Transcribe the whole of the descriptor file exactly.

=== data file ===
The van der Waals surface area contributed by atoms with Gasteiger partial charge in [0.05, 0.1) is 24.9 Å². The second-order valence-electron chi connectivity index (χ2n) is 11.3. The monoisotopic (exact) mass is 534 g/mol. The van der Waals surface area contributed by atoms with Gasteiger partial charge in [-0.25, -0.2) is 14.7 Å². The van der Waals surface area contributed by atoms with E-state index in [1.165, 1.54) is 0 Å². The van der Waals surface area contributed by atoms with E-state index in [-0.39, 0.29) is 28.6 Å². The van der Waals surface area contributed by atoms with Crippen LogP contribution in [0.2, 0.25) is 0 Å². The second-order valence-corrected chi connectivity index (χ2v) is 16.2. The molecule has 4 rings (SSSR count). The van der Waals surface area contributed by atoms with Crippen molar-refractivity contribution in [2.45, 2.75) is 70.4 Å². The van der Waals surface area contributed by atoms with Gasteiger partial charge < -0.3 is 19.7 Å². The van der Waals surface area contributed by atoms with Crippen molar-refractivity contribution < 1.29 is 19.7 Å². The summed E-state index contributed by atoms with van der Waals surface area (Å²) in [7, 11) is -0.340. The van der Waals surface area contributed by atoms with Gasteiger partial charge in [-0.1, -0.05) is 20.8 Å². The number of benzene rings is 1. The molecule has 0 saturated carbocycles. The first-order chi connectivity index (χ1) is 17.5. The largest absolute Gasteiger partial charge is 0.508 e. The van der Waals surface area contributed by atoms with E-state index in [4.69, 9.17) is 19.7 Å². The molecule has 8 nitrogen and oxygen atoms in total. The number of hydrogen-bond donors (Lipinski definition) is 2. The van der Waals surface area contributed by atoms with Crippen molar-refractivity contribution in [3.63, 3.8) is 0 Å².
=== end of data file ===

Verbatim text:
The van der Waals surface area contributed by atoms with Gasteiger partial charge in [0.05, 0.1) is 24.9 Å². The second-order valence-electron chi connectivity index (χ2n) is 11.3. The monoisotopic (exact) mass is 534 g/mol. The van der Waals surface area contributed by atoms with Gasteiger partial charge in [-0.25, -0.2) is 14.7 Å². The van der Waals surface area contributed by atoms with E-state index in [1.165, 1.54) is 0 Å². The van der Waals surface area contributed by atoms with E-state index in [-0.39, 0.29) is 28.6 Å². The van der Waals surface area contributed by atoms with Crippen LogP contribution in [0.2, 0.25) is 0 Å². The second-order valence-corrected chi connectivity index (χ2v) is 16.2. The molecule has 4 rings (SSSR count). The van der Waals surface area contributed by atoms with Crippen molar-refractivity contribution in [2.45, 2.75) is 70.4 Å². The van der Waals surface area contributed by atoms with Gasteiger partial charge < -0.3 is 19.7 Å². The van der Waals surface area contributed by atoms with Crippen molar-refractivity contribution < 1.29 is 19.7 Å². The summed E-state index contributed by atoms with van der Waals surface area (Å²) in [7, 11) is -0.340. The van der Waals surface area contributed by atoms with Gasteiger partial charge in [-0.1, -0.05) is 20.8 Å². The number of benzene rings is 1. The molecule has 0 saturated carbocycles. The first-order chi connectivity index (χ1) is 17.5. The largest absolute Gasteiger partial charge is 0.508 e. The van der Waals surface area contributed by atoms with E-state index in [4.69, 9.17) is 19.7 Å². The molecule has 8 nitrogen and oxygen atoms in total. The number of hydrogen-bond donors (Lipinski definition) is 2. The van der Waals surface area contributed by atoms with Crippen molar-refractivity contribution in [3.63, 3.8) is 0 Å².